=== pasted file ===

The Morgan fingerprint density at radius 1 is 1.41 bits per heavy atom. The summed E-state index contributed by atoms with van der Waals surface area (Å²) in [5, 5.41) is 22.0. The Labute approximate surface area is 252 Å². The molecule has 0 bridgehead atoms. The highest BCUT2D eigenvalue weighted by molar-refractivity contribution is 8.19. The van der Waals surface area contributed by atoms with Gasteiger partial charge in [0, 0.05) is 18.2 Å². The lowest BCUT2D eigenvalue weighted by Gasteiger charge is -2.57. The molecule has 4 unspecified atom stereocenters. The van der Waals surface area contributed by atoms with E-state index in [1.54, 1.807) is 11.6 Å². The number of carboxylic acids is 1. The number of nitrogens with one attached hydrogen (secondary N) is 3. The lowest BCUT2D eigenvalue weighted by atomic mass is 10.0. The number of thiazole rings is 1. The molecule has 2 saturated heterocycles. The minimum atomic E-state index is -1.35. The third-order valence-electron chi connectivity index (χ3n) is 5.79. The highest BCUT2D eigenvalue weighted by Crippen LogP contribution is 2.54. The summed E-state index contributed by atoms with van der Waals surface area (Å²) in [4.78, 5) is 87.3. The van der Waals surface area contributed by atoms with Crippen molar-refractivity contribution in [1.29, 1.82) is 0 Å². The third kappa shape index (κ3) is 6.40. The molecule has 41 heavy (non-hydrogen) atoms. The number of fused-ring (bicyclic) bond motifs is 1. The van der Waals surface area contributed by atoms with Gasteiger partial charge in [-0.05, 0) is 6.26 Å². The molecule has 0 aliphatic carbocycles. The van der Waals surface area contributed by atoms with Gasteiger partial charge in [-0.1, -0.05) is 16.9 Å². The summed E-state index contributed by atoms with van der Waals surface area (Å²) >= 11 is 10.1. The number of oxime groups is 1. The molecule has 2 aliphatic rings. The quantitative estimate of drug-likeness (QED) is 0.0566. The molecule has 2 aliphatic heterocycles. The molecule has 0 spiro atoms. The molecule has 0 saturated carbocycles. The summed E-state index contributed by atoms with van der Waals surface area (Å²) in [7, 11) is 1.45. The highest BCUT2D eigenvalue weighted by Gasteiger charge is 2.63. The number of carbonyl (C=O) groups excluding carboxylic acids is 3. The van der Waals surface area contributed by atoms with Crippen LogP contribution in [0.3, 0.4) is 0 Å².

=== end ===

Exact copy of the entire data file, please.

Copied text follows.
The Morgan fingerprint density at radius 1 is 1.41 bits per heavy atom. The summed E-state index contributed by atoms with van der Waals surface area (Å²) in [5, 5.41) is 22.0. The Labute approximate surface area is 252 Å². The molecule has 0 bridgehead atoms. The highest BCUT2D eigenvalue weighted by molar-refractivity contribution is 8.19. The van der Waals surface area contributed by atoms with Gasteiger partial charge in [0, 0.05) is 18.2 Å². The lowest BCUT2D eigenvalue weighted by Gasteiger charge is -2.57. The molecule has 4 unspecified atom stereocenters. The van der Waals surface area contributed by atoms with E-state index in [1.54, 1.807) is 11.6 Å². The number of carboxylic acids is 1. The number of nitrogens with one attached hydrogen (secondary N) is 3. The lowest BCUT2D eigenvalue weighted by atomic mass is 10.0. The number of thiazole rings is 1. The molecule has 2 saturated heterocycles. The minimum atomic E-state index is -1.35. The third-order valence-electron chi connectivity index (χ3n) is 5.79. The highest BCUT2D eigenvalue weighted by Crippen LogP contribution is 2.54. The summed E-state index contributed by atoms with van der Waals surface area (Å²) in [4.78, 5) is 87.3. The van der Waals surface area contributed by atoms with Crippen molar-refractivity contribution in [1.29, 1.82) is 0 Å². The third kappa shape index (κ3) is 6.40. The molecule has 41 heavy (non-hydrogen) atoms. The number of fused-ring (bicyclic) bond motifs is 1. The van der Waals surface area contributed by atoms with Gasteiger partial charge in [-0.05, 0) is 6.26 Å². The molecule has 0 aliphatic carbocycles. The van der Waals surface area contributed by atoms with Gasteiger partial charge in [-0.1, -0.05) is 16.9 Å². The summed E-state index contributed by atoms with van der Waals surface area (Å²) >= 11 is 10.1. The number of oxime groups is 1. The molecule has 2 aliphatic rings. The quantitative estimate of drug-likeness (QED) is 0.0566. The molecule has 2 aliphatic heterocycles. The molecule has 0 spiro atoms. The molecule has 0 saturated carbocycles. The summed E-state index contributed by atoms with van der Waals surface area (Å²) in [7, 11) is 1.45. The highest BCUT2D eigenvalue weighted by Gasteiger charge is 2.63. The number of carbonyl (C=O) groups excluding carboxylic acids is 3. The van der Waals surface area contributed by atoms with Crippen LogP contribution in [0.3, 0.4) is 0 Å².